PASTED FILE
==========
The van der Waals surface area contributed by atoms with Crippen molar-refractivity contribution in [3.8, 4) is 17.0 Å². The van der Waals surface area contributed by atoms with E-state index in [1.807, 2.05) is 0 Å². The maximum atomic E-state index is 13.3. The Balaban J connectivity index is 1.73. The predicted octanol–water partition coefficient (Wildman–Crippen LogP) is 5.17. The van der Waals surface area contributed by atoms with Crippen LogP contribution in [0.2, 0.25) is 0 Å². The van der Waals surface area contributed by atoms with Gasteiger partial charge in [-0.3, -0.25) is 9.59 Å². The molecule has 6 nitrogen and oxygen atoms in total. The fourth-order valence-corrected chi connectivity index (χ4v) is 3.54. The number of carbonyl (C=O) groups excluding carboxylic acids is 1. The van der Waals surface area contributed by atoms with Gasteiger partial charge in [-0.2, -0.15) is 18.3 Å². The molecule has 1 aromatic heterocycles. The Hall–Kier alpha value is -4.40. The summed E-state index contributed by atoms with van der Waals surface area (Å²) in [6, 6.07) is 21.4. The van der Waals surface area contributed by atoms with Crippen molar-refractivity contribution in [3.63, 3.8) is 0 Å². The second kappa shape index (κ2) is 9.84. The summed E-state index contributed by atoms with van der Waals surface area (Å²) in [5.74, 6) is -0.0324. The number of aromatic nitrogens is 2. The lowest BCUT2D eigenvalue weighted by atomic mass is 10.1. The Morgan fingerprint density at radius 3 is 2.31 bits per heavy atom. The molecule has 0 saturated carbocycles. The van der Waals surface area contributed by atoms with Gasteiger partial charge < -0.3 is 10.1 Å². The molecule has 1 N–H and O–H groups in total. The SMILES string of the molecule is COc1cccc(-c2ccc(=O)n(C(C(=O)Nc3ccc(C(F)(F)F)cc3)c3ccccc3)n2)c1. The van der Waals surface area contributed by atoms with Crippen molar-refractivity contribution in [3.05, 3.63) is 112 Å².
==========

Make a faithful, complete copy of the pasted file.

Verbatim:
The van der Waals surface area contributed by atoms with Crippen molar-refractivity contribution in [3.8, 4) is 17.0 Å². The van der Waals surface area contributed by atoms with E-state index in [1.807, 2.05) is 0 Å². The maximum atomic E-state index is 13.3. The Balaban J connectivity index is 1.73. The predicted octanol–water partition coefficient (Wildman–Crippen LogP) is 5.17. The van der Waals surface area contributed by atoms with Crippen LogP contribution in [0.2, 0.25) is 0 Å². The van der Waals surface area contributed by atoms with Gasteiger partial charge in [-0.3, -0.25) is 9.59 Å². The molecule has 6 nitrogen and oxygen atoms in total. The fourth-order valence-corrected chi connectivity index (χ4v) is 3.54. The number of carbonyl (C=O) groups excluding carboxylic acids is 1. The van der Waals surface area contributed by atoms with Gasteiger partial charge in [-0.2, -0.15) is 18.3 Å². The molecule has 1 aromatic heterocycles. The Hall–Kier alpha value is -4.40. The summed E-state index contributed by atoms with van der Waals surface area (Å²) in [6, 6.07) is 21.4. The van der Waals surface area contributed by atoms with Crippen molar-refractivity contribution in [3.63, 3.8) is 0 Å². The second kappa shape index (κ2) is 9.84. The summed E-state index contributed by atoms with van der Waals surface area (Å²) in [5.74, 6) is -0.0324. The number of aromatic nitrogens is 2. The lowest BCUT2D eigenvalue weighted by atomic mass is 10.1. The Morgan fingerprint density at radius 3 is 2.31 bits per heavy atom. The molecule has 0 saturated carbocycles. The van der Waals surface area contributed by atoms with Gasteiger partial charge < -0.3 is 10.1 Å². The molecule has 1 N–H and O–H groups in total. The SMILES string of the molecule is COc1cccc(-c2ccc(=O)n(C(C(=O)Nc3ccc(C(F)(F)F)cc3)c3ccccc3)n2)c1. The van der Waals surface area contributed by atoms with Crippen molar-refractivity contribution in [3.05, 3.63) is 112 Å².